My mother, like me, was born right here. In the barn of Nasty Man. My sister and me were only pups when he came to take us away from her. His scent was everywhere, and it’s all we’d ever known.
A door opened on the other side of the barn and our mother stepped in front of us. She wanted to protect us from Nasty Man, but what could she do? She was a little poodle. Nasty Man is a giant.
“Get out of my way, poodle.” He brushed her aside with his foot and came straight for us. We cried as we were carried away. He didn’t even let us say goodbye.
Then we were out of the barn and into a much brighter space. There were crates with open tops. Just like in the barn where we lived with our mother, only much cleaner. Soft blankets covered the ground instead of smelly, scratchy straw. We were placed in one of these. The crates next to ours all held pups too. Instead of curls they had long straight hair or short bristly hair, but we recognised each other just the same. We were all lost babies.
That was the day I realised something: the world was bigger than Nasty Man’s barn.
This new place had another door. A bell rang every time it opened. People would come through and walk around, looking at all the babies in all the crates. They would often pick one of us up and cuddle us. At first we were afraid. Nasty Man had picked us up too, and he took our mothers away from us. But these people were nice to us. They would often pick out one of the babies in the crates, walk up to Nasty Man and say, “We’ll take this one.” The babies that got picked were treated with kindness as they were carried out through the door with the ringing bell.
That’s what happened to my sister. A woman came up to our cage and picked us both up. My sister was not as shy as I was and she kissed the woman. “Oh, you are adorable,” she said as she kissed her back.
She put me down and carried my sister over to Nasty Man. “I’ll take this one.” That was the last time we saw each other.
Two days later, Nasty Man came up to my crate and picked me up. After all the sweet smelling, kind people, his stale scent was even worse. I was so scared, I couldn’t stop shaking. “Good thing I haven’t sold you yet. Now that that poodle is dead, I’m lucky I still have you.” He carried me back to the barn. Surely he wasn’t talking about my mother. Was my mother dead? I cried out, hoping to hear her voice. There was no answer.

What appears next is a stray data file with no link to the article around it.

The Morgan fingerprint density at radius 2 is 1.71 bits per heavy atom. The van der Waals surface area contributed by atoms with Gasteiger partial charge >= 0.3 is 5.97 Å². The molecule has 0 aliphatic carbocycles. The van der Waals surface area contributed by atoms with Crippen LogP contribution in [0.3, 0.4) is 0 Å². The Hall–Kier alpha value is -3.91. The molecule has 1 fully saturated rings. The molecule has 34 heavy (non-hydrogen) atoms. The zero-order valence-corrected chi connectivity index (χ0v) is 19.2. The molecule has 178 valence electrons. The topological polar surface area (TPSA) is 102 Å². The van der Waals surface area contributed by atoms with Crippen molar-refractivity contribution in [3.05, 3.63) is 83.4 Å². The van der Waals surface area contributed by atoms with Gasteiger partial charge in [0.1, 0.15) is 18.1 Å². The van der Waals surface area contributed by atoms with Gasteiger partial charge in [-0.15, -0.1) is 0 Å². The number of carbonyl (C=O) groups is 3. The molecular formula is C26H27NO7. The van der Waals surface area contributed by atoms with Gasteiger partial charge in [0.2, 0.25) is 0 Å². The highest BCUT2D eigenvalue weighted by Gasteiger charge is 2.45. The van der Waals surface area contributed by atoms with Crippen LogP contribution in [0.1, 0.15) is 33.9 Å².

I don’t know how much time I spent in the barn. I was in there for so long, I almost forgot how it felt to be clean. Soft hands no longer petted me before moving on to the next crate. Smiling humans with sweet scents no longer looked down at me. The only one who touched me now was Nasty Man, those times he cut the worst of the clumps from my hair. My nose no longer wrinkled at his scent or at the smell of stale urine that was everywhere.
I knew that I wasn’t a baby anymore at some point, because Nasty Man started making me have babies. And he took them away. All of them. Each and every time.
Like my mother before me, I didn’t stand a chance of protecting them from him. It didn’t stop me from trying though. No amount of kicks would keep me from standing in front of my babies, baring my teeth and growling. It never worked.
I lost count of the babies I’d had. But I was getting more and more tired. There was never enough to eat. Even my little ones went hungry. I never had enough milk to feed them all. I couldn’t save them. No matter how hard I tried.
I’m about to give birth but it hurts. It hurts too much. Something is wrong but the other dogs in the barn can’t help me. They can’t even help themselves.